BEC scams: What you need to know

Ransomware attacks hitting businesses and institutions might be the latest trend, but they are just one of the threats these organizations have to protect themselves against.

Another prominent one is the Business Email Compromise (BEC) scam.

BEC scammers can target anybody, but have shown a particular predilection for businesses working with foreign partners, as they regularly perform wire transfer payments, often of very large sums.

They overwhelmingly target businesses based in the USA, the UK, and Australia, although companies in other countries are also hit occasionally (e.g. Belgian bank Crelan and Austrian airplane systems manufacturer FACC).

Businesses that fit these criteria would to well to teach their employees about the danger and how to avoid it, especially the employees from companies’ finance department.

In over 40 percent of the cases, it’s the company CFO who will receive the fake email urging for the transfer of funds. Finance directors and controllers are also often targeted:

Recipients of BEC scam emails

In a variation of the BEC scam, which surged earlier this year and saw attackers go after employee payroll information, the newly hired CFO of the security awareness training company KnowBe4 foiled the attack by identifying a BEC email for what it was.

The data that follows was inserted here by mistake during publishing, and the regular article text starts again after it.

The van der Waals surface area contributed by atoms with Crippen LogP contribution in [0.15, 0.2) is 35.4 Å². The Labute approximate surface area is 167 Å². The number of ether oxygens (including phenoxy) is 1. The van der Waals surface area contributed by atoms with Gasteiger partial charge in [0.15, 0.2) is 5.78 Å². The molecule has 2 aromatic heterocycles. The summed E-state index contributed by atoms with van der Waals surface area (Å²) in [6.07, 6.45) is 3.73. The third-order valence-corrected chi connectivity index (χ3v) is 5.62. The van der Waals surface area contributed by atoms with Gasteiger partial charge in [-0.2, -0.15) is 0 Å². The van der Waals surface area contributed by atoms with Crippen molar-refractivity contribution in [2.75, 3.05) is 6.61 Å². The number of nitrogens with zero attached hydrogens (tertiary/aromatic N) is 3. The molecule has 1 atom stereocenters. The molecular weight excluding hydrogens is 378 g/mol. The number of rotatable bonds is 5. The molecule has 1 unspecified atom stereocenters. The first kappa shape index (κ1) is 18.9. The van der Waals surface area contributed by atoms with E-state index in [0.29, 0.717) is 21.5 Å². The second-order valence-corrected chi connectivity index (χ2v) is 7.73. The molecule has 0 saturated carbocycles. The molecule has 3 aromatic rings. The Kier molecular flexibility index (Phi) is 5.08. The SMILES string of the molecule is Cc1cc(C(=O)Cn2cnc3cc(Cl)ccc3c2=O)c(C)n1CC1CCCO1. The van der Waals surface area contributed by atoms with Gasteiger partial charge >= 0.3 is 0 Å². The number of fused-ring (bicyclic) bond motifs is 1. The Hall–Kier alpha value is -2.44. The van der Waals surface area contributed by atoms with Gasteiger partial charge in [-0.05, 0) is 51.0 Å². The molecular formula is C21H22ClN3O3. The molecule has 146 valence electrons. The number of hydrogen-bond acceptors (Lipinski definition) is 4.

The request, which was made to look like it was coming from the company’s CEO, was initially sent to the firm’s financial controller, but he or she didn’t have access to the payroll info and forwarded the request to the CFO.

According to Trend Micro researchers, employees should be particularly wary of emails (seemingly or actually) sent by the company’s CEO, President, or Managing Director, asking for an urgent wire transfer.

The attackers are betting on the assumption that requests by those at the top of the company’s food chain will be complied with without question, even if they seem “off.”

The subjects of these emails are prevalently simple and vague, at times composed only of one word, such as “Transfer,” “Request,” “Urgent,” or “Request For {day} {month}, {year}.”

They can come from the CEO’s real email account, which was compromised with the help of keyloggers or backdoors, or can be email accounts made to look like the CEO’s.

BEC scammers use widely available tools to prepare for and perform the attacks:
Tools used in BEC scams

So far, BEC scammers have made off with over $2.3 billion from over 17,000 organizations around the world – and that’s as far as we know. There are likely victims who never notified the authorities of such a theft, thinking perhaps that the trust in their company might take a hit they could never recover from.

The huge returns this type of scam offers make it unlikely that they will cease any time soon.

Companies should invest in employee awareness trainings, but also implement things like verifying any changes in vendor payment location by using a secondary sign-off by company personnel, and verifying suspicious requests through means other than email (and never use the contact information provided in the email).